A year ago, thesis student Elizabeth Sockol was living in Carthage, Tunisia, passing past ancient Phoenician temples and Roman baths as she walked from her host family’s house to her classes.
Sockol spent spring 2014 in the North African nation, the first time she had traveled outside the United States. She took seminars on emerging identities in the Middle East and youth media in the Arab spring, and studying Arabic.
She left with the groundwork for her thesis project, a comparative analysis of the implementation of women’s rights in Tunisia and Morocco, and the ability to write and converse in a language she had never studied before.
She also made valuable contacts: Her project advisor helped write Tunisia’s new constitution and serves in the national assembly. “It becomes so much easier to network when you have a great program like the one I got to experience,” she said.
Sockol called it a transformative experience, and one that could not have happened without support from New College alumni. Tunisia was under a travel warning from the U.S. State Department, which rules out funding from programs like the Gilman Scholarships.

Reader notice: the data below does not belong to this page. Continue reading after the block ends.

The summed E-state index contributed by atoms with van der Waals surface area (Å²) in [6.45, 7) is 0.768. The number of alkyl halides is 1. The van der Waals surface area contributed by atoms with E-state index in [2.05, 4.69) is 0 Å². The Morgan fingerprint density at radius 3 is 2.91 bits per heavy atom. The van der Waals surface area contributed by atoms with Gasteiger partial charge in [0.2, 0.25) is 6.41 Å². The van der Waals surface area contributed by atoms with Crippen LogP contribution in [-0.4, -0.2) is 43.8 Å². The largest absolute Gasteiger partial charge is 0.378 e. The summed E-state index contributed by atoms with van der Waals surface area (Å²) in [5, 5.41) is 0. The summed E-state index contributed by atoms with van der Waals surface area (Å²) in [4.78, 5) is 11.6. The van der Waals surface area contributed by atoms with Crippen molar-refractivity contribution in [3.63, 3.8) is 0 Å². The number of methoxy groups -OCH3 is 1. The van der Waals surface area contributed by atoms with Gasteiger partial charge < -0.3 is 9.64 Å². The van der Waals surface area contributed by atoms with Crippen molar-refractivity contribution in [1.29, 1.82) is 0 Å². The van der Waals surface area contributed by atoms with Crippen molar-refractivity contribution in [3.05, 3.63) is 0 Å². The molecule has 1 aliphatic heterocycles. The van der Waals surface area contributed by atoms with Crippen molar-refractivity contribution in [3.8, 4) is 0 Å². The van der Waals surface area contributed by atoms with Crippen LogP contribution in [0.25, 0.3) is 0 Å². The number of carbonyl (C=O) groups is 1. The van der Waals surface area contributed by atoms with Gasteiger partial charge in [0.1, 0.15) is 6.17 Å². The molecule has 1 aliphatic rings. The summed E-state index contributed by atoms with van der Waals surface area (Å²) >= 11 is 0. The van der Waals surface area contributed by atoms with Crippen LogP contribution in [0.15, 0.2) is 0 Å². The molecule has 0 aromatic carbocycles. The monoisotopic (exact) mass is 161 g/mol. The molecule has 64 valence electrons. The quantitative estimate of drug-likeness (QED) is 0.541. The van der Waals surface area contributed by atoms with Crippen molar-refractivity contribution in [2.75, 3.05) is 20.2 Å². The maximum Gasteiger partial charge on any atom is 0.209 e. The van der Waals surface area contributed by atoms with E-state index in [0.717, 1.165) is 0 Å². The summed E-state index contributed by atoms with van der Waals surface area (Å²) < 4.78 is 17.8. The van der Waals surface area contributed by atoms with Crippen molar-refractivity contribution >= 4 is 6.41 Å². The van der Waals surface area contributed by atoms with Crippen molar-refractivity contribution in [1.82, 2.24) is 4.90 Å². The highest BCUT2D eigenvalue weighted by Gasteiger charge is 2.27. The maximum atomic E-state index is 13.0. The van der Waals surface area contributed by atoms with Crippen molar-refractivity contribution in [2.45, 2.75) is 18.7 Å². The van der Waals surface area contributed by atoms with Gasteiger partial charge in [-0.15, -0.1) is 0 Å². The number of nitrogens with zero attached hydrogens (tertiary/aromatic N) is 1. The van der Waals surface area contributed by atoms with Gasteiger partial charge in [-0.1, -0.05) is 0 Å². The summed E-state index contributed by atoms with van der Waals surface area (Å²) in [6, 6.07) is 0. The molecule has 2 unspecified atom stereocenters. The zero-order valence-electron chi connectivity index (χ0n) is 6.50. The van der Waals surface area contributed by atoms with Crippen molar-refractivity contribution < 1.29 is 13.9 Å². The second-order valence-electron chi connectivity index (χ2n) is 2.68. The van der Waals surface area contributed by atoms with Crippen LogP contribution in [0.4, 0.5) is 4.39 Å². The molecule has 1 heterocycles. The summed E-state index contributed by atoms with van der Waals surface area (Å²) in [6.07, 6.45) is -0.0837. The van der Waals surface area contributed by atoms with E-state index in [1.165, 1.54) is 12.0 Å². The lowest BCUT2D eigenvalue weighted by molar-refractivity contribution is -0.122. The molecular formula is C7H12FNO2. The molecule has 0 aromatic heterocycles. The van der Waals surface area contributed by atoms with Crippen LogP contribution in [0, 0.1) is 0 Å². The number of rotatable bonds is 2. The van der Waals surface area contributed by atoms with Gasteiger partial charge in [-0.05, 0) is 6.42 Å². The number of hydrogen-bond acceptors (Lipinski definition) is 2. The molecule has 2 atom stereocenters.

Grants from New College and the international program covered half the cost of the $20,000 program, allowing her to cover the remainder with loans.
After she graduates, she plans to pursue a joint JD/MBA degree, but first wants to get some business and economics experience before applying. She has an internship with Sarasota’s Economic Development Corporation, and hopes to work in international economics in New York or Washington, D.C.
In that, too, she’s seen help from New College alumni. Sockol has worked as a phonathon caller for the New College Foundation, and is amazed at how many have offered to help. One alumnus, a professor at Loyola, recalled her interest in Tunisia and connected her with a colleague who works in the country.
“I’m really, really lucky,” she said. “I have so many people who are just so willing to help me. It’s astounding that I have so many resources available, whether it be the alumni network or people I’m connected with through the college.”